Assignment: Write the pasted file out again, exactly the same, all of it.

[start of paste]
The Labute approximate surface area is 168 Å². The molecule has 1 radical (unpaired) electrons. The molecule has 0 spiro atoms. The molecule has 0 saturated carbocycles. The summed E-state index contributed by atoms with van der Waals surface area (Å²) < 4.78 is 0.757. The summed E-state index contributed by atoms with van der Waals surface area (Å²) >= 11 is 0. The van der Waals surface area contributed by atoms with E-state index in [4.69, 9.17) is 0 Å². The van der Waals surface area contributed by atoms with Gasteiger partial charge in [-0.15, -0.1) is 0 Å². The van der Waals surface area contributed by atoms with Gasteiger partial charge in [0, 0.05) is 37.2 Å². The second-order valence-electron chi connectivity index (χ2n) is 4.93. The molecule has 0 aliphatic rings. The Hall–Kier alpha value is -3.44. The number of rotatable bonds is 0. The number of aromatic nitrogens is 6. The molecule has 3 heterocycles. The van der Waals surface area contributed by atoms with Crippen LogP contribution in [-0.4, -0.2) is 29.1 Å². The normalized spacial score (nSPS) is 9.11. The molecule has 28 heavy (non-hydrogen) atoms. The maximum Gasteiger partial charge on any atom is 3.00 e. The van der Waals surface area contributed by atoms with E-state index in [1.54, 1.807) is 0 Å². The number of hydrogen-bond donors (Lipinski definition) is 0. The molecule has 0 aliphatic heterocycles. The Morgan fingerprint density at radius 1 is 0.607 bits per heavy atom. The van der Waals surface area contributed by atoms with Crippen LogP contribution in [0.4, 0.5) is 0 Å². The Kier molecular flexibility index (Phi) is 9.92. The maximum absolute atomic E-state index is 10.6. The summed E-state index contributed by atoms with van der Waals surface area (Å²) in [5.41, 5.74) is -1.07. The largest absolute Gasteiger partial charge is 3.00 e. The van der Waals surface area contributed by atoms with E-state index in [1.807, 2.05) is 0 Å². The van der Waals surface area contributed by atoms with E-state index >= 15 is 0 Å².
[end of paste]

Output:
The Labute approximate surface area is 168 Å². The molecule has 1 radical (unpaired) electrons. The molecule has 0 spiro atoms. The molecule has 0 saturated carbocycles. The summed E-state index contributed by atoms with van der Waals surface area (Å²) < 4.78 is 0.757. The summed E-state index contributed by atoms with van der Waals surface area (Å²) >= 11 is 0. The van der Waals surface area contributed by atoms with E-state index in [4.69, 9.17) is 0 Å². The van der Waals surface area contributed by atoms with Gasteiger partial charge in [-0.15, -0.1) is 0 Å². The van der Waals surface area contributed by atoms with Gasteiger partial charge in [0, 0.05) is 37.2 Å². The second-order valence-electron chi connectivity index (χ2n) is 4.93. The molecule has 0 aliphatic rings. The Hall–Kier alpha value is -3.44. The number of rotatable bonds is 0. The number of aromatic nitrogens is 6. The molecule has 3 heterocycles. The van der Waals surface area contributed by atoms with Crippen LogP contribution in [-0.4, -0.2) is 29.1 Å². The normalized spacial score (nSPS) is 9.11. The molecule has 28 heavy (non-hydrogen) atoms. The maximum Gasteiger partial charge on any atom is 3.00 e. The van der Waals surface area contributed by atoms with E-state index in [1.54, 1.807) is 0 Å². The number of hydrogen-bond donors (Lipinski definition) is 0. The molecule has 0 aliphatic heterocycles. The Morgan fingerprint density at radius 1 is 0.607 bits per heavy atom. The van der Waals surface area contributed by atoms with Crippen LogP contribution in [0.4, 0.5) is 0 Å². The Kier molecular flexibility index (Phi) is 9.92. The maximum absolute atomic E-state index is 10.6. The summed E-state index contributed by atoms with van der Waals surface area (Å²) in [5.41, 5.74) is -1.07. The largest absolute Gasteiger partial charge is 3.00 e. The van der Waals surface area contributed by atoms with E-state index in [1.807, 2.05) is 0 Å². The van der Waals surface area contributed by atoms with E-state index >= 15 is 0 Å².